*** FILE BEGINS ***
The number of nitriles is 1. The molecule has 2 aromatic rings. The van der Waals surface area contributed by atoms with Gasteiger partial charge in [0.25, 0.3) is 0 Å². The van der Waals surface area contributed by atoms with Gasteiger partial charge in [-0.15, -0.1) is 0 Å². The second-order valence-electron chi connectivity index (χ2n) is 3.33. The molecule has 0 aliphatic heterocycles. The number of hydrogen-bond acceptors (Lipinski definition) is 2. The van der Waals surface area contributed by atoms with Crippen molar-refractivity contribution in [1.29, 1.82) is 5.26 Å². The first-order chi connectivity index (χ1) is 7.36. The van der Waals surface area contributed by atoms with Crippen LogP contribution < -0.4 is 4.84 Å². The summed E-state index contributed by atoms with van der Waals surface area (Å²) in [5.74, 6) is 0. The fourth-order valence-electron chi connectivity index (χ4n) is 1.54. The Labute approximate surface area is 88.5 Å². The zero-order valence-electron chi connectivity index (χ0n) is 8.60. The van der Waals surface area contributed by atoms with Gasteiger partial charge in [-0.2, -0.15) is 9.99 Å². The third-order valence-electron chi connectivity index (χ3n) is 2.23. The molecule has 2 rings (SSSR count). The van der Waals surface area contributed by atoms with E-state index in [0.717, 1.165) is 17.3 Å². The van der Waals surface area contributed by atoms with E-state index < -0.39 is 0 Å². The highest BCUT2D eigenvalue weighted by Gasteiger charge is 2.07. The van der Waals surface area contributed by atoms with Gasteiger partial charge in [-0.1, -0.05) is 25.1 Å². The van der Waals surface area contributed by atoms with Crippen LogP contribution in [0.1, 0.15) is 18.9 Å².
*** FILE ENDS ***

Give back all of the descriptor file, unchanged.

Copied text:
The number of nitriles is 1. The molecule has 2 aromatic rings. The van der Waals surface area contributed by atoms with Gasteiger partial charge in [0.25, 0.3) is 0 Å². The van der Waals surface area contributed by atoms with Gasteiger partial charge in [-0.15, -0.1) is 0 Å². The second-order valence-electron chi connectivity index (χ2n) is 3.33. The molecule has 0 aliphatic heterocycles. The number of hydrogen-bond acceptors (Lipinski definition) is 2. The van der Waals surface area contributed by atoms with Crippen molar-refractivity contribution in [1.29, 1.82) is 5.26 Å². The first-order chi connectivity index (χ1) is 7.36. The van der Waals surface area contributed by atoms with Crippen LogP contribution < -0.4 is 4.84 Å². The summed E-state index contributed by atoms with van der Waals surface area (Å²) in [5.74, 6) is 0. The fourth-order valence-electron chi connectivity index (χ4n) is 1.54. The Labute approximate surface area is 88.5 Å². The zero-order valence-electron chi connectivity index (χ0n) is 8.60. The van der Waals surface area contributed by atoms with Gasteiger partial charge in [-0.2, -0.15) is 9.99 Å². The third-order valence-electron chi connectivity index (χ3n) is 2.23. The molecule has 2 rings (SSSR count). The van der Waals surface area contributed by atoms with E-state index in [0.717, 1.165) is 17.3 Å². The van der Waals surface area contributed by atoms with E-state index < -0.39 is 0 Å². The highest BCUT2D eigenvalue weighted by Gasteiger charge is 2.07. The van der Waals surface area contributed by atoms with Gasteiger partial charge in [-0.1, -0.05) is 25.1 Å². The van der Waals surface area contributed by atoms with Crippen LogP contribution in [0.1, 0.15) is 18.9 Å².